WESROC call to preserve urban forest

Article image - WESROC call to preserve urban forest A Black Cockatoo at the Grove Library during the ‘Preserving our Urban Forests’ event. The Western Suburbs Regional Organisation of Councils (WESROC) highlighted the importance of Perth’s Urban Forest at the launch of its Climate Smart adaptation series, at the Grove Library in March. 

The ‘Preserving our Urban Forest’ event drew 130 people who enjoyed stalls and presentations.

Kaarakin, the Black Cockatoo Rehabilitation Centre, which aims to raise awareness and conserve the Carnaby’s Black Cockatoos, kicked off the morning.

Peppermint Grove Shire President Rachel Thomas said, “the work Kaarakin are doing, from rehabilitating injured birds and revegetating areas of land providing linkages and food for the Carnaby’s, is marvellous”.

Dr Paul Hardisty, Director of the National Climate Adaptation Flagship at the CSIRO, illustrated how climate change is impacting Perth.

He talked about the role of trees in reducing temperatures within urban areas, which made a strong case for valuing trees and vegetation beyond the confines of an economic lens.

Artist and urban designer Peter Ciemitis discussed the need for improved urban planning to prevent losing our urban forest.

Photographs showed how urban development was incorporated into the landscape in the 1970s and 1980s, where mature trees were retained.

The photos clearly illustrated how much suburbs had changed over the years.

The Beyond Gardens Team rounded off the morning with a workshop on bioscaping, providing practical advice on the benefits of planting native species that support insects, birds and reptiles in Perth’s hot dry climate.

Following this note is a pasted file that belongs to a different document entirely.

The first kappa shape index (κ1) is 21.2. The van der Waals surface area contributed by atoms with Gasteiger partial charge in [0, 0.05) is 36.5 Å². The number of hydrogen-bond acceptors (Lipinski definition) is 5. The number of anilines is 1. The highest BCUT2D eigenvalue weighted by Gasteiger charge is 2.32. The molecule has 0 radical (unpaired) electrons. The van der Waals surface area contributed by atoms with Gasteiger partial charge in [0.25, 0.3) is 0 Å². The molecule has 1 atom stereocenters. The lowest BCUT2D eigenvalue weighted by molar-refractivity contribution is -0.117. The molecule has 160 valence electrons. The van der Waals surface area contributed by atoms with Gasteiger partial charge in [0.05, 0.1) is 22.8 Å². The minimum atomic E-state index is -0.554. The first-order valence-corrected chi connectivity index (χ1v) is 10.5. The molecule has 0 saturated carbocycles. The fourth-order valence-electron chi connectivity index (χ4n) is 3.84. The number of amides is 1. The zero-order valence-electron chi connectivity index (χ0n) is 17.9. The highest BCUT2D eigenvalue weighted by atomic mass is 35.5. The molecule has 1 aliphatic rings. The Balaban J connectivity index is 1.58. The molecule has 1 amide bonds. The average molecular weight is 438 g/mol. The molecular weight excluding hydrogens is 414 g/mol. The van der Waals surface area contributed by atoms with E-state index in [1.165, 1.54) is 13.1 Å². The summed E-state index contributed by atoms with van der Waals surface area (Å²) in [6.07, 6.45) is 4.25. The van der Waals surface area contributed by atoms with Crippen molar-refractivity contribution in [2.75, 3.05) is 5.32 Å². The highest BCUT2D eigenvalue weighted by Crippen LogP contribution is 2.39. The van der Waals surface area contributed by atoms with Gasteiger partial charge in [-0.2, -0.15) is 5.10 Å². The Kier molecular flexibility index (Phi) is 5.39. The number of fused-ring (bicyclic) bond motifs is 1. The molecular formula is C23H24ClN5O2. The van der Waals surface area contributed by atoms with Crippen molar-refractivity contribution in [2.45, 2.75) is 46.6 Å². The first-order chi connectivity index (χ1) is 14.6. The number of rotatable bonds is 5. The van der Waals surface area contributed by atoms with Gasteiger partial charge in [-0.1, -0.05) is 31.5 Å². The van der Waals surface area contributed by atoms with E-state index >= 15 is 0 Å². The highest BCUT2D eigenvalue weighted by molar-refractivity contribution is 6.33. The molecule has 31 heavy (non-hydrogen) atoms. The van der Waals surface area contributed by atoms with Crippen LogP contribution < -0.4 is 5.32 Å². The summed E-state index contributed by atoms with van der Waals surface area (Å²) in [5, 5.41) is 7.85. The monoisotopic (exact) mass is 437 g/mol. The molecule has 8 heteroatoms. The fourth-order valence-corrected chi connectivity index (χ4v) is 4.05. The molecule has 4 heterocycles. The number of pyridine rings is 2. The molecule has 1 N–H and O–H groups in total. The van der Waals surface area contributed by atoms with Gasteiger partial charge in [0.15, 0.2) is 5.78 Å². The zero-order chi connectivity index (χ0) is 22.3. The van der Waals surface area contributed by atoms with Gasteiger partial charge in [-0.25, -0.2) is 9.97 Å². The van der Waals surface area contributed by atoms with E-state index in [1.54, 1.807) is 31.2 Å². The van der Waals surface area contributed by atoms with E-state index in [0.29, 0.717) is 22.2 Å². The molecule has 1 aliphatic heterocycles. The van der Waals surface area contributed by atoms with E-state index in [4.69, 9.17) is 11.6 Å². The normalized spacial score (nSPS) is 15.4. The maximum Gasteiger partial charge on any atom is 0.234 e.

The success of WESROC’s Native Plant Subsidy Scheme, where residents can buy native plants at a subsidised price of $1.50 each from a local nursery, shows how valuable workshops like this are. 

Town of Mosman Park Mayor Ron Norris commended WESROC for its Climate Smart initiative – one that will assist Perth’s western suburbs to adapt to a changing climate.

He encouraged residents of all WESROC Councils to take an active interest in preserving urban oases.

“Living as we do, between river and sea, if we are enjoying the ocean, the green spaces, the river and bay, then the responsibility rests with us to ensure these areas are preserved and protected for future generations.”

City of Nedlands Mayor Max Hipkins said efforts to preserve the urban forest fits well with WESROC’s Whadjuk Trail Network.

“The trails highlight nature conservation and education, as well as promoting the cultural, ecological, and social values of the Western Suburbs to the wider community”.

This project involves community environmental groups from the WESROC region, local government and the Noongar people.

The network of walking trails links remnant bushlands, parkland, coastal areas and Aboriginal sites, fostering an appreciation of the outdoors. 

The facilities for family and recreational walkers enhance an understanding and continue to form a robust link between the wider community and traditional owners of the land.